Old Mutual has painted a mixed picture of its upcoming interim results, in part thanks to a change in accounting methods, but while it has benefitted from a rise in interest rates, it is seeing pressure on its client base.
The Cape Town-headquartered insurance and investment group said in a voluntary trading statement on Wednesday that its results from operations will range from a fall of 7 percent to a rise of 13 percent in the six months to end-June compared to R4.25 billion previously. Adjusted headline earnings could rise by about a third.
A good operational performance was dampened by continued adverse persistency, the group said, referring to client retention. There was also an increase in shareholder investment return as a result of increased interest rates and a recovery in equity markets.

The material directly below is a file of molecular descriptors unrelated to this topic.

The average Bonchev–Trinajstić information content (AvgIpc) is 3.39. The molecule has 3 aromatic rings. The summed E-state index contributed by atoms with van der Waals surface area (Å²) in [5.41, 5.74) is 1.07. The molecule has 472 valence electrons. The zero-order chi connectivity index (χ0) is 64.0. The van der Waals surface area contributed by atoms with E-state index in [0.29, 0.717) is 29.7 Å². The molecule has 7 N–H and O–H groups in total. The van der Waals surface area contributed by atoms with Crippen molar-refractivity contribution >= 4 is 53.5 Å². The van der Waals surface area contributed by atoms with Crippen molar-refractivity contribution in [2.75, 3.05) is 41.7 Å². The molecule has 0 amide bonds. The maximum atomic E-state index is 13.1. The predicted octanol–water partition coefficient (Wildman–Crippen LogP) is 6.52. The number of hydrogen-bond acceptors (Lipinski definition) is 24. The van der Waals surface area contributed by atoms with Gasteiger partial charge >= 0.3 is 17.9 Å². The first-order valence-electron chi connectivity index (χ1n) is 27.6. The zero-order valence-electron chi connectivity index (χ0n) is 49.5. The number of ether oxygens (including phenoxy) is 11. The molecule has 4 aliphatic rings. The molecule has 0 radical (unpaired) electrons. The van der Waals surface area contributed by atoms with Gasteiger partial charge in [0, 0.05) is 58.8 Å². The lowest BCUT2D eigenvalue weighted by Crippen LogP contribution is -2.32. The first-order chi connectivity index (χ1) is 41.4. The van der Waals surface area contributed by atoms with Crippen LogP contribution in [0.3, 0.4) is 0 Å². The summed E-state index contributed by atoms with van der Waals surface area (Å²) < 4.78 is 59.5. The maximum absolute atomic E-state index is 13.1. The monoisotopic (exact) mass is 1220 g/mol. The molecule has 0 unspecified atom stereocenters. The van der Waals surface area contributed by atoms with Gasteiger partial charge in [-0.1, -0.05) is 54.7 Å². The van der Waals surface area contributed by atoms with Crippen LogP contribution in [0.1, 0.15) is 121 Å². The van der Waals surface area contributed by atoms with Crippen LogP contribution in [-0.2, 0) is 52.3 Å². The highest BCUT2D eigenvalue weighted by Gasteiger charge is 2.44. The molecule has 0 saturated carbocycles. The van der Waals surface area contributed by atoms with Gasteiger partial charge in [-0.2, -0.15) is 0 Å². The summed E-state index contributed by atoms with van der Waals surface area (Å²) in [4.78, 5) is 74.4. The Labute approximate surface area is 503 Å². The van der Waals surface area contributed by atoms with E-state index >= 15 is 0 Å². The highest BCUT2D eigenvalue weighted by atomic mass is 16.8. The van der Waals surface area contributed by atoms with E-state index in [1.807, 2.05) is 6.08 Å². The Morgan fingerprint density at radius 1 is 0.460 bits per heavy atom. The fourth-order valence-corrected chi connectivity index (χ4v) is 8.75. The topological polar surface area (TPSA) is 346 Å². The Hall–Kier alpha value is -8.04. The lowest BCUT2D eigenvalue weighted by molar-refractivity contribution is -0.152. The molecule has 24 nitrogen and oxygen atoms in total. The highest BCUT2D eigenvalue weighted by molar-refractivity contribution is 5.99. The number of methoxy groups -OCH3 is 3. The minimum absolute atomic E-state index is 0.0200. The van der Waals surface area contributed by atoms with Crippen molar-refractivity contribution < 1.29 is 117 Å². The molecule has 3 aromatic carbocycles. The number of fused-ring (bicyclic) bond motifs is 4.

Adjusted headline earnings exclude “accounting mismatches” and the results from its Zimbabwe operations, with the group saying headline earnings could fall as much as 18 percent.
The group is switching to International Financial Reporting Standards (IFRS) 17 from 4. These standards, billed as the first truly global standards for insurers, among other things look to ensure comparability by ensuring that companies cannot present deposits from customers as revenue, which has been the practice for some.
Old Mutual said on Wednesday the switch to IFRS 17 put pressure on earnings as a result of how it now needs to account for its hedging, though this impact is expected to significantly reduce in future reporting periods.
Shares in the group, which is due to release results on 27 September, were down just over 6 percent in morning trade on Wednesday but are still up almost 13 percent on a one-year basis.